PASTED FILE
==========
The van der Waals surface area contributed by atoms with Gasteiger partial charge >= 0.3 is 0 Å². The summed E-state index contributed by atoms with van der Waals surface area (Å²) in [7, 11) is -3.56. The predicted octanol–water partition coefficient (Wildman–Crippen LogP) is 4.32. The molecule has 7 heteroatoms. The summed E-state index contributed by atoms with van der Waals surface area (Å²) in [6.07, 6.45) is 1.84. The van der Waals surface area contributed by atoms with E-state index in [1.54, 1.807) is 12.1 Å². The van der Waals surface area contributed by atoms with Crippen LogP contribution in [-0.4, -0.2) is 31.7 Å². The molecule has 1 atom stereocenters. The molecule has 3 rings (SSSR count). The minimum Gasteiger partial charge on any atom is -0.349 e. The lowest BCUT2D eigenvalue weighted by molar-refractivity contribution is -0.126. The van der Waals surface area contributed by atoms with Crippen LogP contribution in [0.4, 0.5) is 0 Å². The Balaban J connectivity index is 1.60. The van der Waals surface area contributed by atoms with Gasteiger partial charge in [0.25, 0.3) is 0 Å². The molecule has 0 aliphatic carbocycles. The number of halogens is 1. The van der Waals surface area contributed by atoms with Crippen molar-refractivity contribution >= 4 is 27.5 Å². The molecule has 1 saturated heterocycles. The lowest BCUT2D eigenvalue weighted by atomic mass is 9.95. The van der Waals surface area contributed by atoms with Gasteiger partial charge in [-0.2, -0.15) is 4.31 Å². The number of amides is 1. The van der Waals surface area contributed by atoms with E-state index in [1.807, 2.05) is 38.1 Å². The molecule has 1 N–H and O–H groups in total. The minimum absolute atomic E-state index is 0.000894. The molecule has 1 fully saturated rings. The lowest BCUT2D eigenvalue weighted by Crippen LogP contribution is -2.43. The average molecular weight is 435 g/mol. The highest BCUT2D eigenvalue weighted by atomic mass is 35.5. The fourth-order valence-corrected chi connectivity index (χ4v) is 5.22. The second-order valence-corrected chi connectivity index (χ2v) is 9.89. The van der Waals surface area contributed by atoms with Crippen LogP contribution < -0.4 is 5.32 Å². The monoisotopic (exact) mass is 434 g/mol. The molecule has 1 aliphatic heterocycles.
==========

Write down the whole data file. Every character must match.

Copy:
The van der Waals surface area contributed by atoms with Gasteiger partial charge >= 0.3 is 0 Å². The summed E-state index contributed by atoms with van der Waals surface area (Å²) in [7, 11) is -3.56. The predicted octanol–water partition coefficient (Wildman–Crippen LogP) is 4.32. The molecule has 7 heteroatoms. The summed E-state index contributed by atoms with van der Waals surface area (Å²) in [6.07, 6.45) is 1.84. The van der Waals surface area contributed by atoms with E-state index in [1.54, 1.807) is 12.1 Å². The van der Waals surface area contributed by atoms with Crippen LogP contribution in [-0.4, -0.2) is 31.7 Å². The molecule has 1 atom stereocenters. The molecule has 3 rings (SSSR count). The minimum Gasteiger partial charge on any atom is -0.349 e. The lowest BCUT2D eigenvalue weighted by molar-refractivity contribution is -0.126. The van der Waals surface area contributed by atoms with Crippen LogP contribution in [0.4, 0.5) is 0 Å². The Balaban J connectivity index is 1.60. The van der Waals surface area contributed by atoms with Gasteiger partial charge in [0.25, 0.3) is 0 Å². The molecule has 0 aliphatic carbocycles. The number of halogens is 1. The van der Waals surface area contributed by atoms with Crippen molar-refractivity contribution >= 4 is 27.5 Å². The molecule has 1 saturated heterocycles. The lowest BCUT2D eigenvalue weighted by atomic mass is 9.95. The van der Waals surface area contributed by atoms with Gasteiger partial charge in [-0.2, -0.15) is 4.31 Å². The number of amides is 1. The van der Waals surface area contributed by atoms with E-state index in [1.807, 2.05) is 38.1 Å². The molecule has 1 N–H and O–H groups in total. The minimum absolute atomic E-state index is 0.000894. The molecule has 1 fully saturated rings. The lowest BCUT2D eigenvalue weighted by Crippen LogP contribution is -2.43. The average molecular weight is 435 g/mol. The highest BCUT2D eigenvalue weighted by atomic mass is 35.5. The fourth-order valence-corrected chi connectivity index (χ4v) is 5.22. The second-order valence-corrected chi connectivity index (χ2v) is 9.89. The van der Waals surface area contributed by atoms with Crippen LogP contribution < -0.4 is 5.32 Å². The monoisotopic (exact) mass is 434 g/mol. The molecule has 1 aliphatic heterocycles.